비행기를 보는 사람이 많습니다. [pihaenggi-reul po-neun saram-i manh-seumni-da]
Presumably, 이 is the verb "to be"
Here, 이 is the subject marker. 많습니다 on its own conveys the full meaning of 'there are a lot', so there's no need for another verb 'to be'.
착륙하는 비행기가 많습니까? [ch'angnyuk'ha-neun pihaenggi-ga manh-seumni-kka]
with the verb "to be" omitted ...
First, the choice of -다 as "base dictionary form" is, in a sense, an arbitrary convention.
Unlike English, Korean verbs always require a suffix. You will never see someone just saying "많", "없", or "아름답". It's simply not grammatical at all - that's like someone saying "Engl" instead of English. Because of ...
You can say:
카페도 많고 식당도 많습니다.
카페와 식당이 많습니다. (These two are almost equivalent, I personally can't tell any difference.)
카페도 식당도 많습니다. (This also makes sense, but my personal impression is that this form sounds more natural when used with negative adjectives. For example: 카페도 식당도 없습니다. You can also add 다, like 돈도 명예도 사랑도 다 싫다.)
Something not relevant but I ...
'을' is an object particle(목적격/대격 조사). In that case, '펜' should be an object, and we need a transitive verb. In the sentence '있다' seems to have the meaning 'to have', but lexically it just means 'to exist' or 'to be'. Thus '있다' does not require an object. the correct sentence should be either 저는 펜을 가지고 있어요 or 저는 펜이 있어요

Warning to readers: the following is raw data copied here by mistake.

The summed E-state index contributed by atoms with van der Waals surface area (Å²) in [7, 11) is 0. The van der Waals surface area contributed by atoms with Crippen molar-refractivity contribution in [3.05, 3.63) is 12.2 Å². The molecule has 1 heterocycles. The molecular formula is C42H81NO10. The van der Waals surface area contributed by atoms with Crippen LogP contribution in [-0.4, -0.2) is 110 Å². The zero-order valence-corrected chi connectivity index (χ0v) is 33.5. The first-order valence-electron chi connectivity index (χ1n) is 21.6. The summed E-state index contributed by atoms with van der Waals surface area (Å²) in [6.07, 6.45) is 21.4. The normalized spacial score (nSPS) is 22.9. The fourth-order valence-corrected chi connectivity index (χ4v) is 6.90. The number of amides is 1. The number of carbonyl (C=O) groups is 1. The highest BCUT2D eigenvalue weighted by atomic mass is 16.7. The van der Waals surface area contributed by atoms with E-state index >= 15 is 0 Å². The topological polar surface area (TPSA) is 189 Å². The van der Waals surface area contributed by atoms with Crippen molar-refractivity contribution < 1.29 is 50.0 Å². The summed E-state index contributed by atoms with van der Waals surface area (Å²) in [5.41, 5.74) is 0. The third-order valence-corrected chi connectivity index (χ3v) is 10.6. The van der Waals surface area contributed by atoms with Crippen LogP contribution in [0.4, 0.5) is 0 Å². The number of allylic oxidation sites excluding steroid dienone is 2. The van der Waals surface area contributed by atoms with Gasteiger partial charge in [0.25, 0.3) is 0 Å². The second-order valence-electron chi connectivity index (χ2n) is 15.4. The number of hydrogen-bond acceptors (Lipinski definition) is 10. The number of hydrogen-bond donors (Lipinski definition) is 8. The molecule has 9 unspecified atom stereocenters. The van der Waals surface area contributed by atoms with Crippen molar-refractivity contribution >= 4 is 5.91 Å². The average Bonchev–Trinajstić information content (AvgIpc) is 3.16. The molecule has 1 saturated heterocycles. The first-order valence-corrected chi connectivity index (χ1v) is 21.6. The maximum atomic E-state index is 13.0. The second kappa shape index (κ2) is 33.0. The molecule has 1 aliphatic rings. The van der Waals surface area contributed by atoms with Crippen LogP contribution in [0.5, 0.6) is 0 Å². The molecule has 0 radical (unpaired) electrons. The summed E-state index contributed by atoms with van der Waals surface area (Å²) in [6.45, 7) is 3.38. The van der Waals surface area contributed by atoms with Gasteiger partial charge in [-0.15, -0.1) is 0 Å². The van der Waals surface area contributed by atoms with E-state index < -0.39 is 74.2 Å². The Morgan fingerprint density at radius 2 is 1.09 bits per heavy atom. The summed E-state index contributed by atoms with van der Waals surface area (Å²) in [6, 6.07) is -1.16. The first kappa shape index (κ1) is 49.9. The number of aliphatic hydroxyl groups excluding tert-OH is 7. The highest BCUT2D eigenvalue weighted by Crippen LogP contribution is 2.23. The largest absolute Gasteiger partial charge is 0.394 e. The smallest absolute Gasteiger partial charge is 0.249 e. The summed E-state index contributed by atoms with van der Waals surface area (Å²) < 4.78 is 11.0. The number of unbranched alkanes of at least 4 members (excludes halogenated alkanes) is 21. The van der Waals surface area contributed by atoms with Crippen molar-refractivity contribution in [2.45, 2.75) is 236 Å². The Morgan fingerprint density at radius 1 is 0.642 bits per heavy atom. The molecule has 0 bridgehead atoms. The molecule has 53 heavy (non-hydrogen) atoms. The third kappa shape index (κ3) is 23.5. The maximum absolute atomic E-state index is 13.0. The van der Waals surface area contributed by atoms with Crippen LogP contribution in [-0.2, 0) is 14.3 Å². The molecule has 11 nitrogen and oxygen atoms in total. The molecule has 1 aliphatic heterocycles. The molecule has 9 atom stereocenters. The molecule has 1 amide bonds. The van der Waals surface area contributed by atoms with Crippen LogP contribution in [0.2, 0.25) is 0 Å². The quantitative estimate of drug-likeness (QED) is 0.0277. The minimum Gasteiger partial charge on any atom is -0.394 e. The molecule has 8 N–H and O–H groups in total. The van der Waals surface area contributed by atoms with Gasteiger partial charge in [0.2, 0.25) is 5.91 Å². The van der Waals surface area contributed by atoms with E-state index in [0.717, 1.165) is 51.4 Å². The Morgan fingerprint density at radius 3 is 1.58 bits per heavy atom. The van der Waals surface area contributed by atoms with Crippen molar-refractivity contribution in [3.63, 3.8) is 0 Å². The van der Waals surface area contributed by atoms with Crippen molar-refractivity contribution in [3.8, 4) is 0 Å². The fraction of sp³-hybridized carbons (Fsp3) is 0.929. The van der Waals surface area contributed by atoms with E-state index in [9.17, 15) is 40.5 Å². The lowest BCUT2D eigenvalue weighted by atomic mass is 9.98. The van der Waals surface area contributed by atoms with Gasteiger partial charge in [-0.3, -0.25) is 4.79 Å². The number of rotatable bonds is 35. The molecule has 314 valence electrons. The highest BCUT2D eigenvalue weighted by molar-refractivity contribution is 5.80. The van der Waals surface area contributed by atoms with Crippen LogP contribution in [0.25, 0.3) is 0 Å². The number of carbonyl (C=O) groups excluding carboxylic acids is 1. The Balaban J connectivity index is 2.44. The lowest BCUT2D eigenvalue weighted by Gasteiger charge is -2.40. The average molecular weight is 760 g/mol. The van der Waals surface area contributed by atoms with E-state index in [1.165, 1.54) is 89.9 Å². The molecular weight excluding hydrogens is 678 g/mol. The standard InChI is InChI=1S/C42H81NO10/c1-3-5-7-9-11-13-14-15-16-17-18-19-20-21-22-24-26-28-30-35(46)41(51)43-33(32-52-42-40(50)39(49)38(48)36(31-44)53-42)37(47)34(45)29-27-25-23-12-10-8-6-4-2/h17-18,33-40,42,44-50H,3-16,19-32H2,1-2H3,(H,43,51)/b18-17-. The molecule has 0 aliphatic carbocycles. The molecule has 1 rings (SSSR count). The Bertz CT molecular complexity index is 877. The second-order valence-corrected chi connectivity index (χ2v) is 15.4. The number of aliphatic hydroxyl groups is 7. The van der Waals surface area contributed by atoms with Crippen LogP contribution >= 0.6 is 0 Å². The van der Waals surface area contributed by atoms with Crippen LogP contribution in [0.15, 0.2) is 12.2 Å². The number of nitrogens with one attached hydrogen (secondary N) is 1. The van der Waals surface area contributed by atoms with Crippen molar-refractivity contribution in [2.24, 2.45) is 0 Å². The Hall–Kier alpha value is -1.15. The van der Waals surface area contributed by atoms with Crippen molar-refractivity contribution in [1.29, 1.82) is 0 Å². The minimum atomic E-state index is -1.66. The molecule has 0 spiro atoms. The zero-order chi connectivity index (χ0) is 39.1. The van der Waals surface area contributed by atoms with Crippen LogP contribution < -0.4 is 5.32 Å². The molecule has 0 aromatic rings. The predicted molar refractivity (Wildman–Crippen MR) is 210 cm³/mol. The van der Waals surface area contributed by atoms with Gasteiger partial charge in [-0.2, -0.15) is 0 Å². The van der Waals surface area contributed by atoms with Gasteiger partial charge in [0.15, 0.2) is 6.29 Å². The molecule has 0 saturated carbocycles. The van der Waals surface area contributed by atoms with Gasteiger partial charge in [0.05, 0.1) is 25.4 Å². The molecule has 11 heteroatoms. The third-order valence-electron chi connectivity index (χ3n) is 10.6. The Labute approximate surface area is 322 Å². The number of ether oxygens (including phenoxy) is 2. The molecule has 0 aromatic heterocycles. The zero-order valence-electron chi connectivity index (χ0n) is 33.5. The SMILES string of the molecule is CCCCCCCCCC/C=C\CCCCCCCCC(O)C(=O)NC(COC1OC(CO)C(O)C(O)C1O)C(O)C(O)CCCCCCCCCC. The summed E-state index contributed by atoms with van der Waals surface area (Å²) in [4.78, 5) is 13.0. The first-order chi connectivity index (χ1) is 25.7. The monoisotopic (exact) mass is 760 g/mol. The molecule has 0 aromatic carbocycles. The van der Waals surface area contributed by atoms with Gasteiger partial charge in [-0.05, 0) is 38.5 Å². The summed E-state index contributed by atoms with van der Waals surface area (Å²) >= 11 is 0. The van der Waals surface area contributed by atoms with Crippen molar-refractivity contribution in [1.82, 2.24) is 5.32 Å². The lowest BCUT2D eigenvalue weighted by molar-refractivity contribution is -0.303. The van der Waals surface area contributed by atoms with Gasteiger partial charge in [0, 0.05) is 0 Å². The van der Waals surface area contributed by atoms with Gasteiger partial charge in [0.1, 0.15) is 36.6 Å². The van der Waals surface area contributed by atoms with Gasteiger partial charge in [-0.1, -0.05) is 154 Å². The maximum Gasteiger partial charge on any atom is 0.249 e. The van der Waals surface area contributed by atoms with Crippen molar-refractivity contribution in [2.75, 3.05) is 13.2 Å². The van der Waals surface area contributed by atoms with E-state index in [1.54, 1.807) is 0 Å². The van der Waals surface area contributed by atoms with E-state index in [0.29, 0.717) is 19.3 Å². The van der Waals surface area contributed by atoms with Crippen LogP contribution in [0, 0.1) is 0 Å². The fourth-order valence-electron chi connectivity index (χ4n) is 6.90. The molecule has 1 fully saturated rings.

기 at the end of a verb creates a noun form of the verb, like the gerund ('-ing') in English.
팬(을) 만난다 = I meet fans. (-ㄴ다: present tense sentence ending form)
팬(을) 만나기 = meeting fans. (-기: suffix creating a noun form)
(subject/object particles are usually not included in this type of phrasing)
There are altogether three ways to create a noun form.
Are there any specific rules for these particles—
These kinds of particles have two variants,
one for those with a final consonant (e.g. “잭” — “은,” “이,” “을,” “과,” “-이다,” “-이면,” “-이라서,” “-이라면,” “-이고,” “-이었-,” “-이에요,” and “-아.”),
and another for those without (e.g. “사과” — “는,” “가,” “를,” “와,” “-다,” “-면,” “-라서,” “-라면,” “-고,” “-였-,” “-예요,” and “-야.”).
does “지안은 철수를 좋아한다” mean that 지안, not someone else, likes 철수?
By itself, no, but in a certain context it could. E.g. 민지는 지민을 좋아하는데 지안은 철수를 좋아한다.
Or does it mean that 지안 likes, not hates, 철수?
No, nothing about that sentence in itself implies this nuance. This kind of implication would be done through intonation when speaking.
If person A asked who broke ...
"오늘은 일찍 왔어요" is similar to "Today I came early."
You probably wouldn't say that if you come early every day: the sentence implies that it's something worth talking about. At the same time, it doesn't emphasize anything being unusual. (For example, maybe today I came early because it's Tuesday and I come early every Tuesday.)
-을 after time duration usually gives a sense that this time duration is a fresh topic that is being brought up. I don't consider this -을 to be object marker.
For instance, if someone asked you about how long you've been living in Korea, then you would usually say: 2년 살았어 or 2년동안 살았어. It's without -을 with time duration because the duration was the topic of ...